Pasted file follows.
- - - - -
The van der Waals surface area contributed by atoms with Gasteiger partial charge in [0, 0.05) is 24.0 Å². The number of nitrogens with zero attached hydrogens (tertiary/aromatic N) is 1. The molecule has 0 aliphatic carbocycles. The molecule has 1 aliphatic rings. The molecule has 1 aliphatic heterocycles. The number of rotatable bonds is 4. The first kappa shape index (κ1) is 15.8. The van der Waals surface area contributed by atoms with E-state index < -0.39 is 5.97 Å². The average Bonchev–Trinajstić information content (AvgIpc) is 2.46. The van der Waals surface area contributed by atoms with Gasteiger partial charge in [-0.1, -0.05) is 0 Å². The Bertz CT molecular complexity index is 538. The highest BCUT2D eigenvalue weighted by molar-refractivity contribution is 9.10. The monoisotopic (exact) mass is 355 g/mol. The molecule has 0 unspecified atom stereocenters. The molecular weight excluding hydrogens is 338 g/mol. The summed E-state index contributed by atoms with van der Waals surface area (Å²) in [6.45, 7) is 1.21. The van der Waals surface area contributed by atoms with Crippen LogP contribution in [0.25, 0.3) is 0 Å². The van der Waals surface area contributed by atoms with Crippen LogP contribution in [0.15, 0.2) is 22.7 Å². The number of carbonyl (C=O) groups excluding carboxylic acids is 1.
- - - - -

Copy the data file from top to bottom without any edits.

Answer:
The van der Waals surface area contributed by atoms with Gasteiger partial charge in [0, 0.05) is 24.0 Å². The number of nitrogens with zero attached hydrogens (tertiary/aromatic N) is 1. The molecule has 0 aliphatic carbocycles. The molecule has 1 aliphatic rings. The molecule has 1 aliphatic heterocycles. The number of rotatable bonds is 4. The first kappa shape index (κ1) is 15.8. The van der Waals surface area contributed by atoms with E-state index < -0.39 is 5.97 Å². The average Bonchev–Trinajstić information content (AvgIpc) is 2.46. The van der Waals surface area contributed by atoms with Gasteiger partial charge in [-0.1, -0.05) is 0 Å². The Bertz CT molecular complexity index is 538. The highest BCUT2D eigenvalue weighted by molar-refractivity contribution is 9.10. The monoisotopic (exact) mass is 355 g/mol. The molecule has 0 unspecified atom stereocenters. The molecular weight excluding hydrogens is 338 g/mol. The summed E-state index contributed by atoms with van der Waals surface area (Å²) in [6.45, 7) is 1.21. The van der Waals surface area contributed by atoms with Crippen LogP contribution in [0.25, 0.3) is 0 Å². The van der Waals surface area contributed by atoms with Crippen LogP contribution in [0.15, 0.2) is 22.7 Å². The number of carbonyl (C=O) groups excluding carboxylic acids is 1.